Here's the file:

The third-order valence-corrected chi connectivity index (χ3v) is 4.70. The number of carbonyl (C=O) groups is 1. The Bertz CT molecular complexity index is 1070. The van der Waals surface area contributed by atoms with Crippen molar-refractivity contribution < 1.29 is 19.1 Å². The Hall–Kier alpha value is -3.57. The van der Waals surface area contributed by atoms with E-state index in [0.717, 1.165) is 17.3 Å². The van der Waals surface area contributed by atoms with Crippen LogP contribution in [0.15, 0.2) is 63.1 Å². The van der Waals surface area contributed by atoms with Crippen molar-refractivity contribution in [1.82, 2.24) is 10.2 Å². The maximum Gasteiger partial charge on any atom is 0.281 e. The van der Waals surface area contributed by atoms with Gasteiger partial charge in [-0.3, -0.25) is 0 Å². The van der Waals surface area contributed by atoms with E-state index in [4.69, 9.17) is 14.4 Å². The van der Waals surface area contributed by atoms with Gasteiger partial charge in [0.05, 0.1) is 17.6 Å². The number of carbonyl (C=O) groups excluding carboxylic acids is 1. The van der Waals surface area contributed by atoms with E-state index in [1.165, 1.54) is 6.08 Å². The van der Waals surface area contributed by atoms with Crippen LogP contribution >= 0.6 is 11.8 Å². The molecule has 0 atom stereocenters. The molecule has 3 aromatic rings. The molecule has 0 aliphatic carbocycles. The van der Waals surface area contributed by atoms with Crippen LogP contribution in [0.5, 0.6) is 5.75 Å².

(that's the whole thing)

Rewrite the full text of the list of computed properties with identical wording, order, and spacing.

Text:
The third-order valence-corrected chi connectivity index (χ3v) is 4.70. The number of carbonyl (C=O) groups is 1. The Bertz CT molecular complexity index is 1070. The van der Waals surface area contributed by atoms with Crippen molar-refractivity contribution < 1.29 is 19.1 Å². The Hall–Kier alpha value is -3.57. The van der Waals surface area contributed by atoms with E-state index in [0.717, 1.165) is 17.3 Å². The van der Waals surface area contributed by atoms with Crippen LogP contribution in [0.15, 0.2) is 63.1 Å². The van der Waals surface area contributed by atoms with Crippen molar-refractivity contribution in [1.82, 2.24) is 10.2 Å². The maximum Gasteiger partial charge on any atom is 0.281 e. The van der Waals surface area contributed by atoms with Gasteiger partial charge in [-0.3, -0.25) is 0 Å². The van der Waals surface area contributed by atoms with E-state index in [4.69, 9.17) is 14.4 Å². The van der Waals surface area contributed by atoms with Gasteiger partial charge in [0.05, 0.1) is 17.6 Å². The number of carbonyl (C=O) groups excluding carboxylic acids is 1. The van der Waals surface area contributed by atoms with E-state index in [1.165, 1.54) is 6.08 Å². The van der Waals surface area contributed by atoms with Crippen LogP contribution >= 0.6 is 11.8 Å². The molecule has 0 atom stereocenters. The molecule has 3 aromatic rings. The molecule has 0 aliphatic carbocycles. The van der Waals surface area contributed by atoms with Crippen LogP contribution in [0.5, 0.6) is 5.75 Å².